Putting consumers at center of design process
Who is he?
Rick Hoobler is director of design at iRobot. He studied philosophy as well as fine arts before going on to get a masters in design at Carnegie Mellon University. From there he spent a few years as an interaction designer at Fitch (a product development design agency), then 16 years at Motorola working on a wide range of products such as headsets, phones, tablets, smart speakers, desktop software, and lastly launching two smart watch lines, MotoACTV and Moto360. Hoobler started at iRobot in 2017 and has built a design team that is thriving and doing more to guide the company toward user-centered design and design as a strategic advantage.
Tell us some of your works, and name the one you are most proud of.
I used to create events for teenagers that were full of lights, sound, music and fun. I didn’t understand at the time that I was doing ethnography (studying youth culture and psychology) and creating UX. Since those early days I’ve worked on all kinds of software and hardware, mobile phones, smart watches and now robots.
We revealed our new design language with the launch of iRobot Braava jet m6 robot mop, Roomba s9 robot vacuum, and Terra t7 robot mower in 2019. It’s a combination of a more humanistic design direction while also reflecting our round Roomba heritage in the use of a centralized nucleus shape.
We used lighting around the nucleus to speak to the intelligence of the robot and also how it speaks to its owner regarding what it’s doing and what it needs. We’re using more natural colors and materials which are more harmonious and appropriate for a home environment. Overall our products now blend in better with home interiors, are less tech-forward and more human-centric.
Are you currently involved with any project?
I’m working on iRobot’s future portfolio of products and services across floor cleaning and lawn mowing.
The design team is uncovering the pain points consumers have in both floor and lawn care by spending significant time with them in their homes and lawns. We then identify the opportunities for solving those problems in both hardware and software and are working on solutions which will delight people — taking these chores off their hands and giving them back more time in their days. We’re excited to see what we come up with.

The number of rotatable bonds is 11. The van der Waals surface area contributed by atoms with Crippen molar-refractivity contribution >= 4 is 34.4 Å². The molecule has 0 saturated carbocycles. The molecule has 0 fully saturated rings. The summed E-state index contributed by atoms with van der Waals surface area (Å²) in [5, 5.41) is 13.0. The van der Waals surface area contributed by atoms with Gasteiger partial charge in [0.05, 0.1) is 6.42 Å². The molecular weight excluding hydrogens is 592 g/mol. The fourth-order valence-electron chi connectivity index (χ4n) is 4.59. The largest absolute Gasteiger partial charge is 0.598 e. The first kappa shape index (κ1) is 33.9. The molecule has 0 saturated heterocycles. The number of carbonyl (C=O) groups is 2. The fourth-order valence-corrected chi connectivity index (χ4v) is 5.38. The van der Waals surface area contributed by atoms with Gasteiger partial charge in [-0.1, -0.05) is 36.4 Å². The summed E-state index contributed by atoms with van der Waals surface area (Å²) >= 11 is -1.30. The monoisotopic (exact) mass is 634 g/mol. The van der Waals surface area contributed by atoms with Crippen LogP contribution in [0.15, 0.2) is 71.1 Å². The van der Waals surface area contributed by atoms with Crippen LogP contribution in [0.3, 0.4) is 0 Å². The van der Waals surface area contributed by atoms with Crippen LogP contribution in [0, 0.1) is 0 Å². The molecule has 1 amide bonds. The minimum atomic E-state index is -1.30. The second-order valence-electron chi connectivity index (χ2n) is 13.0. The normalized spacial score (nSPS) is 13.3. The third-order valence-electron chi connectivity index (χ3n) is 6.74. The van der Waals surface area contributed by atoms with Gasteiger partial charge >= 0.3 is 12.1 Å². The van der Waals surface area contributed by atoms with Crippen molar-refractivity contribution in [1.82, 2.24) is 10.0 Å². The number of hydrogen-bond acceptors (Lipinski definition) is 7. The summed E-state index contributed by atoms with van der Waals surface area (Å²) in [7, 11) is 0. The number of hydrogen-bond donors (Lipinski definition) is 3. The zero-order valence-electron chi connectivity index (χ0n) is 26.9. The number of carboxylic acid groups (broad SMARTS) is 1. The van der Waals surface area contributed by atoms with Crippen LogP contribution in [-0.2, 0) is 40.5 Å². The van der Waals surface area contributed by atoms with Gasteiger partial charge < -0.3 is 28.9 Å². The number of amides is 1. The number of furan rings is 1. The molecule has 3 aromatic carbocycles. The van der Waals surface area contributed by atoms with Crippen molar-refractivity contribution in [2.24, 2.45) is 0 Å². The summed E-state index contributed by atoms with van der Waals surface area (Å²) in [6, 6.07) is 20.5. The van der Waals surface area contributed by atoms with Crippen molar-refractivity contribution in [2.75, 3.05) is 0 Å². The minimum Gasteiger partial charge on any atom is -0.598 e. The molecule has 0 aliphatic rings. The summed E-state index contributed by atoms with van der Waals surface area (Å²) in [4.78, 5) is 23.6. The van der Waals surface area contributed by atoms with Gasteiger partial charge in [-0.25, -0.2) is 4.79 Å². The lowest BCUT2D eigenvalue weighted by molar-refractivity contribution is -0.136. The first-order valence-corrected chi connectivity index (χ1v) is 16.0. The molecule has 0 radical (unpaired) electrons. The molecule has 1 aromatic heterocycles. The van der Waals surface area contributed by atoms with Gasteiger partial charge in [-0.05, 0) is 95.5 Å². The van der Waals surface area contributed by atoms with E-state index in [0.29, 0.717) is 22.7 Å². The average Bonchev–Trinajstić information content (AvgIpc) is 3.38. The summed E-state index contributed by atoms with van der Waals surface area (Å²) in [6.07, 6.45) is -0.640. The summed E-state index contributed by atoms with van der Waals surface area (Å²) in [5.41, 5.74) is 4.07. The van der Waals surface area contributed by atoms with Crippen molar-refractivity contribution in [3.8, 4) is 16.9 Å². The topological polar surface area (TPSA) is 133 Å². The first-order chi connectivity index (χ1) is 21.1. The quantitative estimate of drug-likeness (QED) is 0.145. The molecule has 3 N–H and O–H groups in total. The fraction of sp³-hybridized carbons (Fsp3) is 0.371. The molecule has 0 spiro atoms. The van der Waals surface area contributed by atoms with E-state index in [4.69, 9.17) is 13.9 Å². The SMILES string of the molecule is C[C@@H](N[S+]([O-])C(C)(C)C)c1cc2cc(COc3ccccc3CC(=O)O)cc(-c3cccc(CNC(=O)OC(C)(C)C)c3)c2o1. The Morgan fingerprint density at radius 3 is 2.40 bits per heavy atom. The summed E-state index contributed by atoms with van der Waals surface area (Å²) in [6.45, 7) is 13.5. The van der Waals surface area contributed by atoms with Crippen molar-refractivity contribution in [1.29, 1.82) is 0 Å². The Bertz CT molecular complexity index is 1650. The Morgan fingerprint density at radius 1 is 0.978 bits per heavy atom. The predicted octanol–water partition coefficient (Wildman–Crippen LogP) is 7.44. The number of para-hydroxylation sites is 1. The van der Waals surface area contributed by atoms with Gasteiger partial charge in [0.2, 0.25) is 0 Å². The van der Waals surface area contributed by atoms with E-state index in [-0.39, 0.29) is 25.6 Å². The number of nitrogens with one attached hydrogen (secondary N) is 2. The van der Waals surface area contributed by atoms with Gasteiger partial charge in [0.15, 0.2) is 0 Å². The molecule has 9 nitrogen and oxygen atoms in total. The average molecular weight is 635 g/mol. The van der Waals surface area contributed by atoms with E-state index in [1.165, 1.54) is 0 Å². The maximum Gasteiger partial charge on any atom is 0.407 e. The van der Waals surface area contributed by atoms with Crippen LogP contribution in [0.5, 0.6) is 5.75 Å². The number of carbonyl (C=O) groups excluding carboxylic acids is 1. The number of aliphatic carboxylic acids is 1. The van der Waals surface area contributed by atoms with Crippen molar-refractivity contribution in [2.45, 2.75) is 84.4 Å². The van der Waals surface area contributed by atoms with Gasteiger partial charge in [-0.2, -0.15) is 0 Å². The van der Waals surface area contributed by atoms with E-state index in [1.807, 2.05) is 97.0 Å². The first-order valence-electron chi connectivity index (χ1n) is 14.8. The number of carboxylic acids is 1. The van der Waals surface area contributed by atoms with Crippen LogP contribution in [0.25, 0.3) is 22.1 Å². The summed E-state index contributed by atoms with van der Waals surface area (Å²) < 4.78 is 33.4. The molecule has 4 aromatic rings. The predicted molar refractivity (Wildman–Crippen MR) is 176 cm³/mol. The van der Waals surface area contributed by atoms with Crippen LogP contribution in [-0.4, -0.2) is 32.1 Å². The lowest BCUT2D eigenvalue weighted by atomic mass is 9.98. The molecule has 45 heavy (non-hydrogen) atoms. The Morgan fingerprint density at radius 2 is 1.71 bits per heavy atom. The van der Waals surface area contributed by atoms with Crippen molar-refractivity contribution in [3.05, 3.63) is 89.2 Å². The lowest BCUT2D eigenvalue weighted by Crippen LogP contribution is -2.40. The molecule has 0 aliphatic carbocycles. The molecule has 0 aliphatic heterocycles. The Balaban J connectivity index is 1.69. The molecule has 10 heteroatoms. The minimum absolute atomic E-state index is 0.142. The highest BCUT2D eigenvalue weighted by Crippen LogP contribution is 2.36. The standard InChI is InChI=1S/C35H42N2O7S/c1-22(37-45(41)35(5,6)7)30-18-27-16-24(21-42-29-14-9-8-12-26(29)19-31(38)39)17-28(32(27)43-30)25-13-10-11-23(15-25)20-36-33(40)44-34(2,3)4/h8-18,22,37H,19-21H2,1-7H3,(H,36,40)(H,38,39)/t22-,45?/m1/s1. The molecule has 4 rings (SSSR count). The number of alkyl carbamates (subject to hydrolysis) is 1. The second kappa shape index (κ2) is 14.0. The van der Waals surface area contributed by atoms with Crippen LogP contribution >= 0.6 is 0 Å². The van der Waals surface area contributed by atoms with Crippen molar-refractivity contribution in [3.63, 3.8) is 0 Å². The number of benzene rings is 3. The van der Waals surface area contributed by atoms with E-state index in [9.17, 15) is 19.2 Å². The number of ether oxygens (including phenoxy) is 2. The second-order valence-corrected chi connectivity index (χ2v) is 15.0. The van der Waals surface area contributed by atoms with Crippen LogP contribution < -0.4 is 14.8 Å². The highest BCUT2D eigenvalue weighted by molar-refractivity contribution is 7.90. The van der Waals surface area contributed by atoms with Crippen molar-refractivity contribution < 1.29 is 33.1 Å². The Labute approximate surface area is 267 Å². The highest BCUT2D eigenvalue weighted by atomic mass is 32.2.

Describe your design style.
I’m a highly intuitive designer who puts consumers at the center of my process. I like hearing their stories, figuring out their pain points and commonalities and opportunities, then designing something delightful that helps them live better.
Where are you most creative?
I uncover the best solutions early in the morning I think because my head is clear of all the noise of the previous day and I’ve been dreaming about the problem. I do my best design late at night when it’s quiet and I can focus and get lost in my work.
What does your home mean to you?
My home is a place of recovery, reflection, time with my wife and our dogs, and being surrounded by artwork, furniture, color and lighting that inspires me.
What do you collect?
Cultural artifacts from places where I’ve traveled and artwork.
What will be the next big design trend?
Increasingly responsive devices and environments that anticipate your desires, the home being one of those.